My unit is going away... Now what?
Marines from 2nd and 3rd Platoon, Company D, Anti-Terrorism Battalion, 4th Marine Division, listened to their future options to continue serving in the Marine Corps. Their infantry company is being transformed into a military police company.
The move is a result of the commandant-directed Force Structure Review, which will affect 147 of 183 Marine Forces Reserve sites as the Corps restructures and modernizes its units. After a decade of war, MARFORRES is shaping its capabilities for the future by increasing units such as civil affairs, intelligence, and military police.
With Company D being transformed into a part of the newly emerging, 4th Law Enforcement Battalion, it meant decision-making time for the infantry Marines.
If qualified, they can change occupations to become military policemen; stay an infantryman at the unit until their mandatory drill stop date; go to another unit if permissible; get out of the Corps; or choose other available career options.
“They need to think about what is best for them and their families and how they can serve the Marine Corps to help us retain a force that can accomplish our assigned mission,” said Capt. John Strange, Inspector & Instructor of 2nd and 3rd Platoon.
The Corps sent a cadre of subject matter experts to help Marines affected by the restructuring. The group is known to the Reserves as the Personnel Transition Team, or PTT.
The PTT was created by MARFORRES Manpower to help smooth over transitions for Marines. It is comprised of personnel from Headquarters Marine Corps Policy Branch, Continuation and Transition Branch, MARFORRES Manpower and career planners.
They travel to sites to advise Marines of their options and can waive requirements and approve packages on the spot for occupational changes, reenlistments, unit transfers and other career moves. These requests usually take several months to get approved, but the team can approve them in only a few days.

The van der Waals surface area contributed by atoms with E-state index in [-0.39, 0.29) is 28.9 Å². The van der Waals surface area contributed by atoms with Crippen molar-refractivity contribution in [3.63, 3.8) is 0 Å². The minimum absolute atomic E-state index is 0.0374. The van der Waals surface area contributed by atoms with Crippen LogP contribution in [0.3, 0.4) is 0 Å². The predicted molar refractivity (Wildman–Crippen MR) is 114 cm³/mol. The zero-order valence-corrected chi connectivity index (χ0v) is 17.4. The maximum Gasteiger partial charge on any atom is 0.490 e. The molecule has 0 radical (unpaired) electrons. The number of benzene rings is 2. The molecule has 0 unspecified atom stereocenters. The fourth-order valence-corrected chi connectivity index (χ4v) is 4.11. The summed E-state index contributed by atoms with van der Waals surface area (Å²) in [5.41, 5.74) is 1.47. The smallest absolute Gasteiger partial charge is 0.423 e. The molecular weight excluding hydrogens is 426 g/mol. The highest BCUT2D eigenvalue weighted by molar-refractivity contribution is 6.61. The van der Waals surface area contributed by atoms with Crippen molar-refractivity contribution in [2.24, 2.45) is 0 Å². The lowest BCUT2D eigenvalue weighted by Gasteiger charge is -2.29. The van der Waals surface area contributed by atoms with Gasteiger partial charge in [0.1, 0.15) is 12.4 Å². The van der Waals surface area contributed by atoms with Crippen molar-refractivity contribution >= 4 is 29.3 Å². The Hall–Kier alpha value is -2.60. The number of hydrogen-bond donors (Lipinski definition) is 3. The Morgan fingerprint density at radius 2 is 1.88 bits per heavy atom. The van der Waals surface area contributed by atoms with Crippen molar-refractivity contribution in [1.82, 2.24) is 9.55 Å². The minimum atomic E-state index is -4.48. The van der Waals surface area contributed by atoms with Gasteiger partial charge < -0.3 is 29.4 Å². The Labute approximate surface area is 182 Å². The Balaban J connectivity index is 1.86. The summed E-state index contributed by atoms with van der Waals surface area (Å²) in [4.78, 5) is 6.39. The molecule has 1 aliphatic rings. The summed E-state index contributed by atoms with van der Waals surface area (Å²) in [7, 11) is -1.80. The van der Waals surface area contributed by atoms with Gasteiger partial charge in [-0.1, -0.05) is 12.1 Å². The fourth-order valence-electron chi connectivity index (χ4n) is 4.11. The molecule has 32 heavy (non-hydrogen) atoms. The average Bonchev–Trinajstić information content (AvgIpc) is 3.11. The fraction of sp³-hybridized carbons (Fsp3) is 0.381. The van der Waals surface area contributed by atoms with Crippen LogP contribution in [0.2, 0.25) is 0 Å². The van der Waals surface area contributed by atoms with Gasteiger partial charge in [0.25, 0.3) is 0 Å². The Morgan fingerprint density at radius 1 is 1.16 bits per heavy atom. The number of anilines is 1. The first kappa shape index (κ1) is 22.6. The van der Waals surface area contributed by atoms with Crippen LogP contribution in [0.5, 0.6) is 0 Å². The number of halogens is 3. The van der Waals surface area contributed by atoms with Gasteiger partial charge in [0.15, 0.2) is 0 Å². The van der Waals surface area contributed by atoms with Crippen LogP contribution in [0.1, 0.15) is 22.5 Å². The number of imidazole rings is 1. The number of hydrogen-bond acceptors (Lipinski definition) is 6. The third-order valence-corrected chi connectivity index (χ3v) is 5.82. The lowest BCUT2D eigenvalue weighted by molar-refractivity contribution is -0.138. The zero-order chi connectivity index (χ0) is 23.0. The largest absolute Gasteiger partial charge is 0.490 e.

For the PTT, it is all about keeping faith with Marines.
“The most important element we have is the individual Marine,” said David Roberts, MARFORRES Recruiting and Retention officer. “The individual Marine tells the Marine Corps story, and I want them to tell good stories-- about how the Marine Corps looked out for them-- to their friends and brothers and sisters who may want to join in the future.”
After Company D’s Marines listened to the team inform them of their options, they broke off into different sections, based on their career choices to get more information and initiate action on their plans. Some stayed in the classroom to fill applications to become military policemen, others fanned out to explore other options. The general choices provided to the Marines were:
1. Marines can request a lateral move to a new military occupational specialty if there is no position for their original MOS or rank at a unit within a reasonable commute.
2. Marines can remain affiliated with a different Selected Marine Corps Reserve unit that has an opening for their MOS and rank.
3. Marines can affiliate with an Individual Mobilization Augmentee detachment or the Active Reserve Program.
4. Non-contractually obligated Marines can request to transfer to the Individual Ready Reserve.
5. Marines can simply do nothing, remaining at the unit until their mandatory drill stop date. Marines are, however, encouraged to take another route because once the unit is mostly transformed, they won’t be able to participate in unit training because they’re no longer MOS qualified.
6. Request an inter-service transfer to the active-duty component of another military service.
At the end of the day, 24 out of 46 Marines requested to change occupations, two requested an inter-service transfer and the rest chose to stay riflemen.
Regardless of Marines’ choices, the PTT screened all the Marines, to get their information, so that any future requests can be processed faster should they decide to change their mind later.
Overall, the Marines appreciated the information and assistance the PTT was able to provide.
“I feel hopeful because they genuinely want to help us out and are still willing to work with everybody regardless of their decision,” said Cpl. Ryan Costea, an infantryman who is thinking about continuing to serve in the active-reserve component.
Costea added, “I am grateful because they didn’t have to do this. The Marine Corps is spending a lot of money on retaining us. That espirit de Corps that we learned in bootcamp is really being shown here.”
The PTT has already screened Marines who will transition, in Memphis, Tenn.; Anchorage, Ala.; Aurora, Colo.; Chicopee, Mass.; and now in Billings. They have scheduled stops at Marietta, Ga., and Albany, N.Y., in December.
Article by Cpl. Nana Dannsa-Appiah, U.S. Marine Corps Forces Reserve